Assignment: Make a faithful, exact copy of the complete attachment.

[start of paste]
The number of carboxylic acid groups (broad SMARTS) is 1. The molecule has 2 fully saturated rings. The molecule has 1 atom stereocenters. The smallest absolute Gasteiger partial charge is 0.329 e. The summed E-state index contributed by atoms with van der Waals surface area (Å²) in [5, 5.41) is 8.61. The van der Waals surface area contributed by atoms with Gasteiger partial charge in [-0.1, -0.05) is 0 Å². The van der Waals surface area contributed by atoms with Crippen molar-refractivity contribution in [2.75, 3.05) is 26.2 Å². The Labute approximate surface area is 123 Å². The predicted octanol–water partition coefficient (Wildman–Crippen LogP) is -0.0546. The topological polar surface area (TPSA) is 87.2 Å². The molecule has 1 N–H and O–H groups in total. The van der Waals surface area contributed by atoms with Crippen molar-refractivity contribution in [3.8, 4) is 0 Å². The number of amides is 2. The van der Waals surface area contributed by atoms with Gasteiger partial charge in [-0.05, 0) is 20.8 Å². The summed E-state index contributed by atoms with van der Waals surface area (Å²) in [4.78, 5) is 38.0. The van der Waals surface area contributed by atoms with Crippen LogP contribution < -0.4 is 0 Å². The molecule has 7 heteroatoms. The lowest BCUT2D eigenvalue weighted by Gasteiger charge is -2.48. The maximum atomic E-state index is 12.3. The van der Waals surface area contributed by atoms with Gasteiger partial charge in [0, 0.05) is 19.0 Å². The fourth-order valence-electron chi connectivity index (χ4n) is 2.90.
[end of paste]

The number of carboxylic acid groups (broad SMARTS) is 1. The molecule has 2 fully saturated rings. The molecule has 1 atom stereocenters. The smallest absolute Gasteiger partial charge is 0.329 e. The summed E-state index contributed by atoms with van der Waals surface area (Å²) in [5, 5.41) is 8.61. The van der Waals surface area contributed by atoms with Gasteiger partial charge in [-0.1, -0.05) is 0 Å². The van der Waals surface area contributed by atoms with Crippen molar-refractivity contribution in [2.75, 3.05) is 26.2 Å². The Labute approximate surface area is 123 Å². The predicted octanol–water partition coefficient (Wildman–Crippen LogP) is -0.0546. The topological polar surface area (TPSA) is 87.2 Å². The molecule has 1 N–H and O–H groups in total. The van der Waals surface area contributed by atoms with Crippen molar-refractivity contribution in [3.8, 4) is 0 Å². The number of amides is 2. The van der Waals surface area contributed by atoms with Gasteiger partial charge in [-0.05, 0) is 20.8 Å². The summed E-state index contributed by atoms with van der Waals surface area (Å²) in [4.78, 5) is 38.0. The van der Waals surface area contributed by atoms with Crippen LogP contribution < -0.4 is 0 Å². The molecule has 7 heteroatoms. The lowest BCUT2D eigenvalue weighted by Gasteiger charge is -2.48. The maximum atomic E-state index is 12.3. The van der Waals surface area contributed by atoms with Gasteiger partial charge in [0, 0.05) is 19.0 Å². The fourth-order valence-electron chi connectivity index (χ4n) is 2.90.